6.5. NFS Configuration: Active-Active Example

Section 6.2 Using the NFS Druid described how to configure a simple NFS service using the NFS Druid. This section shows how to configure a second NFS service on another running cluster member. The second service has its own separate IP address and failover domain. This cluster configuration, called an active-active configuration, allows multiple cluster members to simultaneously export file systems. This most effectively utilizes the capacity of cluster. In the event of a failure (or planned maintenance) on any cluster member running NFS services, those services will failover to the active cluster member.

For this example, individual subdirectories of the mounted file system will be made accessible on a read-write (rw) basis by three members of a department. The names of the systems used by these three team members are ferris, denham, and brown. To make this example more illustrative, notice that each team member will only be able to NFS mount their specific subdirectory, which has already been created for them and over which they have user and group permissions.

Use the Cluster Configuration Tool as follows to configure this example NFS service:

  1. Verify that the cluster daemons are running in the Cluster Status Tool; if not, choose Cluster => Start Local Cluster Daemons.

  2. Choose Cluster => Configure to display the Cluster Configuration Tool.

  3. Choose the Services tab and, if services have already been defined, select one and click New. (If no services are defined, just click New.)

    1. Specify nfs_engineering in the Service Name field. This name was chosen as a reminder of the service's intended function to provide exports to the members of the engineering department.

    2. In this example, assume a failover domain named clu3_domain was previously created using the Cluster Configuration Tool, consisting only of member clu3 with both Restricted failover to only these members and Ordered Failover unchecked. In this way, clu3 is designated as the preferred member for this service. (Note that the nfs_accounting service is assigned to failover domain clu4_domain.) Choose clu3_domain from the Failover Domain list. (For more information on failover domains, refer to Section 3.9 Configuring a Failover Domain.)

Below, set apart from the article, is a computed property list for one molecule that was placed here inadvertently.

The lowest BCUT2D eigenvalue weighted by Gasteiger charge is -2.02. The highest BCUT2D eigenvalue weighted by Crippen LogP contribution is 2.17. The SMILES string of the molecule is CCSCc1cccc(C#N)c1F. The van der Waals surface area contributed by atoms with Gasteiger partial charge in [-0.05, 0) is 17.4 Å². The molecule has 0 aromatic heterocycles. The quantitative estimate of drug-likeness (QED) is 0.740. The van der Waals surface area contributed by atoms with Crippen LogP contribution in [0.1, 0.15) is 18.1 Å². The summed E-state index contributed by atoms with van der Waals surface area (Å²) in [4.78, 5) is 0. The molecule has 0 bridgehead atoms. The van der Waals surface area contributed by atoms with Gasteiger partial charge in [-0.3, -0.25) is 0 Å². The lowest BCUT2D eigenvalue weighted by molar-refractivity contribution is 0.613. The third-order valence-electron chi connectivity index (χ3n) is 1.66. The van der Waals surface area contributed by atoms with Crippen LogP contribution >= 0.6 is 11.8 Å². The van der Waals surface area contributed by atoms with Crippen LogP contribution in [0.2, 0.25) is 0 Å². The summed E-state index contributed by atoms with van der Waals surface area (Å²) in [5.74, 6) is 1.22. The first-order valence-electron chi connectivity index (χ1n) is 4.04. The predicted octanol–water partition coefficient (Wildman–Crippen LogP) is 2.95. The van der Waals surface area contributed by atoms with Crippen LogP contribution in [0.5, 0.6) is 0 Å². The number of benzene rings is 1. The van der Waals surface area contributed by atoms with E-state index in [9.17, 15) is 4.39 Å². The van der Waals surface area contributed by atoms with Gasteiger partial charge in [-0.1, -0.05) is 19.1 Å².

3. Specify a value of 30 in the Check Interval field to specify that the status of the NFS daemons should be checked every 30 seconds.

    4. The cluster infrastructure includes support for NFS services. Consequently, there is no need to create or specify a value for User Script when configuring an NFS service. Accept the default value of None.

    5. Click OK to complete this portion of the service configuration.

  4. In the Cluster Configuration Tool, select the service you just created, and click Add Child. On the Add Device or IP Address dialog box, choose Add Service IP Address and click OK.

    1. In the Service IP Address field, enter This example assumes a hostname of clunfseng is associated with this IP address, by which NFS clients mount the file system. Note that this IP address must be distinct from that of any cluster member.

    2. The default netmask address will be used, so accept the default of None.

    3. The default broadcast address will be used, so accept the default of None.

    4. Click OK to complete the service IP address configuration.

  5. In the Cluster Configuration Tool, select the nfs_engineering service and click Add Child. On the Add Device or IP Address dialog box, choose Add Device and click OK.

    1. In the Device Special File field, enter /dev/sdb11 which refers to the partition on the shared storage RAID box on which the file system will be physically stored.

      Leave the Samba Share Name field blank.

    2. In the Mount Point field, enter /mnt/users/engineering.

    3. From the FS Type menu, choose ext3.

    4. In the Options field, enter rw,nosuid,sync.

    5. Leave the Force Unmount checkbox checked.

    6. Click OK to complete this portion of the device configuration.

  6. In the Cluster Configuration Tool, select the device you just created, and click Add Child.

    Enter /mnt/users/engineering/ferris in the NFS Export Directory Name field and click OK.

    Repeat this step twice, adding NFS export directories named /mnt/users/engineering/denham and /mnt/users/engineering/brown.

  7. In the Cluster Configuration Tool, select the NFS export for ferris and click Add Child. The NFS Export Client dialog box is displayed.

    In the Client Name field, type ferris.

    In the Options field, type rw.

    Click OK.

  8. Repeat step 7 twice, specifying clients named denham and brown, respectively, each with the same permissions options (rw).

  9. Save the service by selecting File => Save in the Cluster Configuration Tool.

  10. Start the service from the Cluster Status Tool by highlighting the service and clicking Start.